Five Key Grants and Proposal Writing Steps

Grant writing is the process of applying for funds to support your nonprofit organization’s programs. A key step in successfully obtaining grants is writing a proper proposal. It involves writing grant proposals that community groups, government agencies, corporations, foundations, or other funders have to approve before supporting your nonprofit.

For several nonprofits, this process can seem daunting and stressful but it doesn’t have to be. Understanding the current nonprofit grant writing trends and implementing essential best practices can streamline your grant writing process and position your nonprofit for success.

Here are invaluable tips that can help you get started or improve your grant-writing skills.

  • Research

When writing for a grant, ensure to research extensively the details of every phase of the proposal you are required to write. Build comprehensive research techniques if you are lacking in the area and take the time to discover better ways to conduct and compile the necessary information for your organization’s input. Additionally, research the funder’s objectives as this gives you a clear view of how to interject what your organization hopes to achieve with the project they are funding. 

  • Develop A Unifying Narrative Thread

What really sets your proposal apart is a unifying narrative thread.

Simply put, a core compelling idea is an overarching theme that sticks with the reader. In the case of nonprofit grant writing, it’s an idea that clarifies how your organization’s work is important, urgent, unique, and deserving of funding. It’s the answer to why the funder should want to fund your request, helping them to picture their own mission coming alive. This is simple to understand but challenging to master.

Members on the deciding boards of foundation awarding grants come across thousands of proposals they review before funding an organization and while it is important to detailedly follow instructions, a trick that can help you stand out is to creatively craft a compelling story on the vision of your organization. This will capture the interest of the decision-makers and in turn, increase your likelihood of winning the grant you applied for.

  • Clearly Define your Organization’s Motives

In your proposal, giving priority to clearness and conciseness, outline the elements of your organization’s plans and motives.

Make it part of your grant writing discipline to communicate complex ideas simply. To communicate in a straightforward but compelling way, try the following:

  • Think before you write. Clarify what your intent is before putting it on paper.
  • Use familiar, concrete words. Avoid pretension and unhelpful jargon as these can bog down the reader.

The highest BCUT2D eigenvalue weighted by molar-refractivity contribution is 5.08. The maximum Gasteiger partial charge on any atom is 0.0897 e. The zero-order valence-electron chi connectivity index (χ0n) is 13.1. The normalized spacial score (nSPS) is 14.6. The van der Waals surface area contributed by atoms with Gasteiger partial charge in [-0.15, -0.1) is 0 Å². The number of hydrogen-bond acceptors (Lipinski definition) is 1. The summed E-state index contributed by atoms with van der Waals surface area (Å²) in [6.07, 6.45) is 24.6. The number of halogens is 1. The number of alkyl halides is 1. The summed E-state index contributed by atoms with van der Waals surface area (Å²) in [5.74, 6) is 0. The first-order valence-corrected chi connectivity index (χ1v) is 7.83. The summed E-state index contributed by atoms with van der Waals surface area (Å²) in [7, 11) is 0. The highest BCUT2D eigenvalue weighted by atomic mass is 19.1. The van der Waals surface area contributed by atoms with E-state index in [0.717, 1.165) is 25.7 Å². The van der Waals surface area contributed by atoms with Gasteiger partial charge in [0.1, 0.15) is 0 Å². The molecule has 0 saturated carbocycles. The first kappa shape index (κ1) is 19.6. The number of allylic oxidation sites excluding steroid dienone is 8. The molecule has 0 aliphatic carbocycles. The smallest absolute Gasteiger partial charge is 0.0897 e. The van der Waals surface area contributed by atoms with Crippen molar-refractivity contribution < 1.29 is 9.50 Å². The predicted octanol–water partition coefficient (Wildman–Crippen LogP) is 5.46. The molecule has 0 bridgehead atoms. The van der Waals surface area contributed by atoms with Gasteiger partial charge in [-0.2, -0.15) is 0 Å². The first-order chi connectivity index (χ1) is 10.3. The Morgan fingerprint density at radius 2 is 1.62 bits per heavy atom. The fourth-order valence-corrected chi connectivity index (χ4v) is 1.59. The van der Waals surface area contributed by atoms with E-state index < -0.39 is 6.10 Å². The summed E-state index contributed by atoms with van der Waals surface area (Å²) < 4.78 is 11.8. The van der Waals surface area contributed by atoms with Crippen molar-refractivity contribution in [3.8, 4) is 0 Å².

• Limit sentences to a single idea. Choose several short sentences over a single overly complex one. Quick and simple sentences are easier to follow.
  • Write in active voice. Active voice is when the subject performs the action. For example, “The Board approved the request,” not “The request was approved by the Board.”
  • Include budgeting plans and details of sustainability for the project the funding is going towards. Ensuring the facts and figures are accurate and realistic. Also review the details, to make sure that there are no errors, omissions, or verbiages in your writing.

  • Follow Instructions

While this sounds explicit, a common mistake made when writing grant proposals is failing to follow the instructions hereby missing the littlest details. When applying for a grant, ensure to carefully read through the guidelines to avoid missing necessary information. This also helps you when you are outlining before you commence proper writing.

  • Leverage Rejections

While receiving rejections comes off as discouraging, you could leverage that failure to your advantage by figuring out why your application did not succeed. In some cases, you could contact the deciding board for feedback to improve your chances and hereafter evolve off this feedback when you are reapplying for the same grant in the future or for a similar grant from a different foundation. Additionally, you could also compare winning proposals to the rejected ones to further help you filter what is appropriate and otherwise. 

Take note that organizations have limited awardees for their fund and sometimes it is not that your proposal was a failure so don’t be discouraged.

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Marjorie N Ezihe
Marjorie N Ezihe
8 months ago

Very succinctly put.. Useful.

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